The short session closed on March 3, 1853 and with it the 32nd Congress ended. That brought an end to Stephen Douglas’ latest attempt to organize the territory west of Missouri and Iowa, but for whatever reasons and whatever his constitutional scruples, one of Douglas’ most persistent Southern foes gave way. David Rice Atchison, proslavery firebrand, switched to Douglas’ side. Bills to organize the Indian country as Nebraska Territory passed the House before so the Little Giant had good reason to think they would again in the 33rd Congress come December.  The Senators from Texas opposed the bill only in terms of timing and disposing properly of Indian title to the land first. Even in the rush at the end of the 32nd Congress, Douglas only lost 23-17. If Douglas could get Sam Houston and Thomas Jefferson Rusk, both returning for the new Congress, to join the yeas he would have 21-19. The focus on extinguishing Indian title to the land and resigned acquiescence to the Missouri Compromise’s ban on slavery augured no proslavery firestorm. The Armistice held.

That given, Douglas must have expected an easy time of shaking loose a few more Southern senators. Franklin Pierce, always an eager expansionist, gave Douglas a hand by dispatching George Manypenny to negotiate with the Indians. Allan Nevins describes his results in Ordeal of the Union, volume two, A House Dividing:

treaties were shortly concluded with the main tribes north of Kansas River (the Otoe, Iowa, Kickapoo, Delaware, and others), under which about 11,500,000 acres were ceded to the United States; most of this land being unconditionally transferred and therefore subject to preemption, but 634,500 acres being given up on condition that the government pay the proceeds of sales to the tribes. Treaties were also presently written with tribes south of the Kansas ceding slightly more than 2,000,000 acres, all but a bout 208,000 acres of which were subject to preemption. It remained only for the Senate to ratify these treaties, and for the Indian Office to take steps to have reservations and selections of land made for the Indian.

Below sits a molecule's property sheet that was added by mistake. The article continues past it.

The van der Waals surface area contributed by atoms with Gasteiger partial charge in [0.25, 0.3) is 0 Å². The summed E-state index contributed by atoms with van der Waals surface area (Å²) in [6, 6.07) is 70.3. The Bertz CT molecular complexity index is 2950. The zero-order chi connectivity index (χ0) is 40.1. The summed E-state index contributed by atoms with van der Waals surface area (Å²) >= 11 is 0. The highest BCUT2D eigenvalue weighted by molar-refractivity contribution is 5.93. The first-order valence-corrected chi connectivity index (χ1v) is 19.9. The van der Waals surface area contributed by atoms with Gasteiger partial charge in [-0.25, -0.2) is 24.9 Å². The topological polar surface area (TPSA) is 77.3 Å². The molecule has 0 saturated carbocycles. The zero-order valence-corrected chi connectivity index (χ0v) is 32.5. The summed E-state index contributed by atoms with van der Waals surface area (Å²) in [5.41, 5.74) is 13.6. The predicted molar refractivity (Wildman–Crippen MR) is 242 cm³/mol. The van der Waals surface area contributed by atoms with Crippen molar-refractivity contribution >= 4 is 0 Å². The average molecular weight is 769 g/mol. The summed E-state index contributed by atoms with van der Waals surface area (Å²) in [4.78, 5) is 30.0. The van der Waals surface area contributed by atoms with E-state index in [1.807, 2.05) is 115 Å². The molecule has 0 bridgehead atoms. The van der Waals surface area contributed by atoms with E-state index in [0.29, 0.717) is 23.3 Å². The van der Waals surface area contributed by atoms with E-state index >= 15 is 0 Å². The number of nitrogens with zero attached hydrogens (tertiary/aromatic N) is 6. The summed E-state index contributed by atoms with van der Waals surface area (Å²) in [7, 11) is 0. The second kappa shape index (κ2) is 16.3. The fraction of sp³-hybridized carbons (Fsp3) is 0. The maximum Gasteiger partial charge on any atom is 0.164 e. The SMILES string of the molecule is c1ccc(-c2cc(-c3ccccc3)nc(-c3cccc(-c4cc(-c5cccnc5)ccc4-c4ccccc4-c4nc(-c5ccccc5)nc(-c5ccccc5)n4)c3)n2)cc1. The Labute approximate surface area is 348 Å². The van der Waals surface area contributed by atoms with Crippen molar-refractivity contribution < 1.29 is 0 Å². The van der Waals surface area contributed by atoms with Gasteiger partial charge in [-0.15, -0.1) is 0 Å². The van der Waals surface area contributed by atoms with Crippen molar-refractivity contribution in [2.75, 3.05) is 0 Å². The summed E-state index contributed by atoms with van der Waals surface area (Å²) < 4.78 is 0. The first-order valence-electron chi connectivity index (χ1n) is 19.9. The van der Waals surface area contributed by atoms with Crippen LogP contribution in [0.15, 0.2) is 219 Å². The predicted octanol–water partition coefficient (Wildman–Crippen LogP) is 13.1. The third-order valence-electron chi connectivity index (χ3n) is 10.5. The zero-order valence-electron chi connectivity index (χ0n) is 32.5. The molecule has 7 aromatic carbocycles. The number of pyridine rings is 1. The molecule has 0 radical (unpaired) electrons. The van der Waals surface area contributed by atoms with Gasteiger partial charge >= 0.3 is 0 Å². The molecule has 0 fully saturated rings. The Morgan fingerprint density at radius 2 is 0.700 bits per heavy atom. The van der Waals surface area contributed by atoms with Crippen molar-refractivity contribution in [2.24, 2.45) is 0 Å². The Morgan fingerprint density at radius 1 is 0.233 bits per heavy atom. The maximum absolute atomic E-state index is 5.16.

John Bell (Whig-TN)

John Bell (Whig-TN)

The Indians would have a place to go, so they would not be thrown on the Texas hinterlands to menace white Texans. That ought to please Thomas Rusk and salve Sam Houston’s conscience. It would also give Tennessee’s John Bell something to think about, as he opposed the bill out of concern about Indian claims and on the grounds that ample land remained unsettled in existing territories. With all of that, why did the nation even need to organize the territory just then? Come winter, Bell had the harder task of standing up to suggest taking from white America lands the Indians agreed to give up.  Put in that position, with a fait accompli before him, would Bell decide to stand against everything nineteenth century white America called progress? His state lay close enough that some of its citizens would probably move into the open lands given the chance, and in the March debate he said that expected they would. If Bell joined Atchison and the Texans, Douglas had three new votes in his column and the whip count went 20-19. Surely a skilled, influential senator like Stephen Douglas could scare up two more votes. The yea vote would cost them little and they could tell angry proslavery constituents that the ironclad Missouri Compromise bound their hands, just as Bourbon Dave could.